Health status
[Titel rubriek]
20. Cancer incidence (I)


Indicator: 20. Cancer incidence

SHORTLIST sub-division: B) Health status

Status: implementation section

Date last modification documentation sheet: 31-01-2011

Compared to previous version documentation sheet (12-08-2010) the following issues were adapted:

  • Minor correction; clarification of which age groups to use for standardizations and which (compiled) age groups to use for data presentation purposes.

PDF version of documentation sheet

Operational indicators (Excel-file)


Total cancer incidence and incidence of the most important cancers, per 100,000 population, in a given year.


Number of patients with newly diagnosed cancer during a given calendar year divided by person-years at risk, expressed per 100,000 population. The age standardised incidence rate is calculated for the following 10 cancer-groups: 1) all cancers combined without non-melanoma skin (ICD10 codes C00-C97), 2) trachea, bronchus or lung (C33-34), 3) breast (C50), 4) colorectal (C18-C21), 5) prostate (C61) , 6) stomach (C16), 7) melanoma (C43), 8) cervical (C53), 9) leukaemias/lymphomas (C91-95), 10) all childhood (0-14 years of age) cancers.

Relevant dimensions and subgroups

  • Calendar year
  • Country
  • Region (according to ISARE recommendations; see data availability)
  • Sex (when appropriate)
  • Age group:
    • for age standardization data must be collected by 5 year age groups (see remarks for more information on age standardization method applied by preferred source)
    • for data presentations it is required to present the following age groups; 0-64, 65+

Preferred data type and data source

Preferred data type

National Cancer Registries (population based or regional/local).

Preferred data source

  • GLOBOCAN 2008 (Cancer Incidence and Mortality Worldwide in 2008) and ECO (European Cancer Observatory) 2008 databases for the latest estimates of the incidence of the cancers.
  • Cancer Incidence in Five Continents (CI5plus) for time trends by country.
  • The International Agency for Research on Cancer (IARC) is hosting these databases.

Data availability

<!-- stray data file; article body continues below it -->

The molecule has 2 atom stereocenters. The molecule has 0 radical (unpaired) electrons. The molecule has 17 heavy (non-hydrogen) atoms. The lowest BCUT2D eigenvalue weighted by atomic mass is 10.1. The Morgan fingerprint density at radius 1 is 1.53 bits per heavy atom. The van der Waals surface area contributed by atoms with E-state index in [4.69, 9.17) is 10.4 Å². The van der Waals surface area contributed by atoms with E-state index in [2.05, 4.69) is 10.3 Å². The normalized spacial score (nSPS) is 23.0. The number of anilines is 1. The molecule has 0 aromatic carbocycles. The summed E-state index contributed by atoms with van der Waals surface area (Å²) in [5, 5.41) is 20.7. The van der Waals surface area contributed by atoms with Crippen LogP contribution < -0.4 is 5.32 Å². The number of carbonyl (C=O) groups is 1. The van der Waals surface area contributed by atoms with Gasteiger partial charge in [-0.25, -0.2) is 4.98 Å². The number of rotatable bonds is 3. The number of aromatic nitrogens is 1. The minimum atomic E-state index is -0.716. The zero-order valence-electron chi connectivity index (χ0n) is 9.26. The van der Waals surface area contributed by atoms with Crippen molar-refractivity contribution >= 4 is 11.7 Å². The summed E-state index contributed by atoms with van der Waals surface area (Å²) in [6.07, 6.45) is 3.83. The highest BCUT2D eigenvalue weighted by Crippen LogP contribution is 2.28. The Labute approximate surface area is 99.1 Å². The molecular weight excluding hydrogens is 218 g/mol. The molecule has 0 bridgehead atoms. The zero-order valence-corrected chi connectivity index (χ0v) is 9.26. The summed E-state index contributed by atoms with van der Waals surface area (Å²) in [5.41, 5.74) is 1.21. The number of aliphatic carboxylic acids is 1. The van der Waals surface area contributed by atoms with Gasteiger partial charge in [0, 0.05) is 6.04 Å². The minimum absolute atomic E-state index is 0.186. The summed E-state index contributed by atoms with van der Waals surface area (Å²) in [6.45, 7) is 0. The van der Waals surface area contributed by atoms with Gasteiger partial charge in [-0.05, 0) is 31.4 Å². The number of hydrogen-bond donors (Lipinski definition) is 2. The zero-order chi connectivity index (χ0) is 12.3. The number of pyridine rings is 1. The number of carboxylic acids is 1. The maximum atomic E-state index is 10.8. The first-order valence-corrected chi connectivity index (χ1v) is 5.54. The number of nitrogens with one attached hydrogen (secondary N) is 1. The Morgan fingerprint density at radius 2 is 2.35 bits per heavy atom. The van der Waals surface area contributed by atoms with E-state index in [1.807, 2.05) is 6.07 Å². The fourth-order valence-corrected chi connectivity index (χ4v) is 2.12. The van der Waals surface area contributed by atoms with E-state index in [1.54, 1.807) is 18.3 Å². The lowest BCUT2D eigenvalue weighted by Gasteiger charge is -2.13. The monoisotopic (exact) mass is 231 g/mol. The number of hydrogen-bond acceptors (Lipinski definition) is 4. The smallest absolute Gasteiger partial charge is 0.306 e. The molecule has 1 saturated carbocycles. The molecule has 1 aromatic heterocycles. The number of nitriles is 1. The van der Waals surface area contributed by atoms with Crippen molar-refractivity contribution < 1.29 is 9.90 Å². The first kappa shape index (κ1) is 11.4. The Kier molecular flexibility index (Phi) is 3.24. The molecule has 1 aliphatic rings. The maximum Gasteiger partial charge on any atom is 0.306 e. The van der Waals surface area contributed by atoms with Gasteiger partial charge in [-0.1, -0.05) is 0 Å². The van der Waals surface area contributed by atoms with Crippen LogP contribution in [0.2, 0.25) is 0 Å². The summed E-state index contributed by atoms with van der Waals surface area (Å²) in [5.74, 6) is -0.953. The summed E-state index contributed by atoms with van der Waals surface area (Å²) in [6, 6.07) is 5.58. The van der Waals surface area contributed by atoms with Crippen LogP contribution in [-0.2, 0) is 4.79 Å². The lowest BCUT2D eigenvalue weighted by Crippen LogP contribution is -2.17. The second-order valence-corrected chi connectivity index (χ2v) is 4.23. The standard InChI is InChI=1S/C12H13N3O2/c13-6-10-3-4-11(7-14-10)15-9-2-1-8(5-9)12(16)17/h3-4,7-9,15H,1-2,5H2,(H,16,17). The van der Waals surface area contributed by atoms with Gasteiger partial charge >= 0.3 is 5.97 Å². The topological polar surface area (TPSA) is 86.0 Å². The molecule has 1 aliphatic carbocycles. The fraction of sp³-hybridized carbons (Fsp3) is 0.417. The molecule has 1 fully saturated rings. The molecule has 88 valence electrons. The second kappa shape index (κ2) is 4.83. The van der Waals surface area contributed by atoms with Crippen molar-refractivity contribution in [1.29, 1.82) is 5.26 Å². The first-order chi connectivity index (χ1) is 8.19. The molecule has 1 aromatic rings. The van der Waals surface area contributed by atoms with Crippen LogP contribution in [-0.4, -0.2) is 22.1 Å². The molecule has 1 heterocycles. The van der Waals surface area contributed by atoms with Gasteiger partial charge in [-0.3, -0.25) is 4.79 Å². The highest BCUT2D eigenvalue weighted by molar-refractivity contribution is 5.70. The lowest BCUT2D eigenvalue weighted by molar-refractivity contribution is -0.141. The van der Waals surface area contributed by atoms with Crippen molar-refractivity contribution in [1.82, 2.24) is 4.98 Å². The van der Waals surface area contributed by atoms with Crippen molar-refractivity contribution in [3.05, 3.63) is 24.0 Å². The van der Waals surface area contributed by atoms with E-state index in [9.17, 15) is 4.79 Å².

• GLOBOCAN (2008) and ECO (2008): Data available for the EU-27 for year 2008, except for all childhood (0-14 years of age) cancers.
  • CI5plus: Data available for the EU-27 for year 1960-2002, depending on the cancer and country, except for all childhood (0-14 years of age) cancers.
  • No data by region available in the databases. The ISARE project on regional data has collected data on breast cancer incidence (indicator: Breast cancer incidence per 100,000 women).

Data periodicity

Data are being updated annually (also see data availability).


Cancer is one of the most important causes of death and it is related to a high disease burden in Europe and there are (often) prevention possibilities. Therefore cancer monitoring is an important Public Health issue


  • IARC is hosting the databases (GLOBOCAN 2008, ECO 2008 and CI5plus). Eurostat and OECD derive their figures from these data bases. WHO-HfA-DB receives data directly from countries, as a part of annual HFA data collection and in most cases the source is national cancer register
  • GLOBOCAN 2008 presents age-standardised (to the World Standard Population 1960) estimates for the year 2008. However, although the populations of the different countries are those estimated for the middle of 2008, the disease rates are not those for the year 2008, but from the most recent data available, generally 2-5 years earlier. The degree of delay in the available data was taken into account by computing predictions of the national incidence and mortality rates for the year 2008, wherever possible.
  • ECO 2008: Cancer incidence rates are age-standardised to the standard European population (European Standard Rate [ESR])
  • CI5plus: Cancer incidence rates are age-standardised to The World standard population.
  • In some Member States the Cancer Registry covers the entire population, in others one ore more Cancer Registries cover a fraction of the population. The European Network of Cancer Registries (ENCR) and IARC produce cancer incidence estimates at national level, where missing, by mathematical models.
  • GLOBOCAN (2002) note: Because the sources of data are continuously improving in quality and extent, estimates may not be truly comparable overtime and care should be taken when comparing these estimates with those published earlier. The observed differences may be the result of a change in the methodology and should not be interpreted as a time trend effect.


Work to do

Seek feedback from IARC experts on precise differences between GLOBOCAN and ECO databases (at least they use a different standard population in the age-standardisation (the World Standard Population vs. The European standard population)).

ECHIM Products website, version 1.3,  February 2011, ECHIM project.

Homepage Echim.org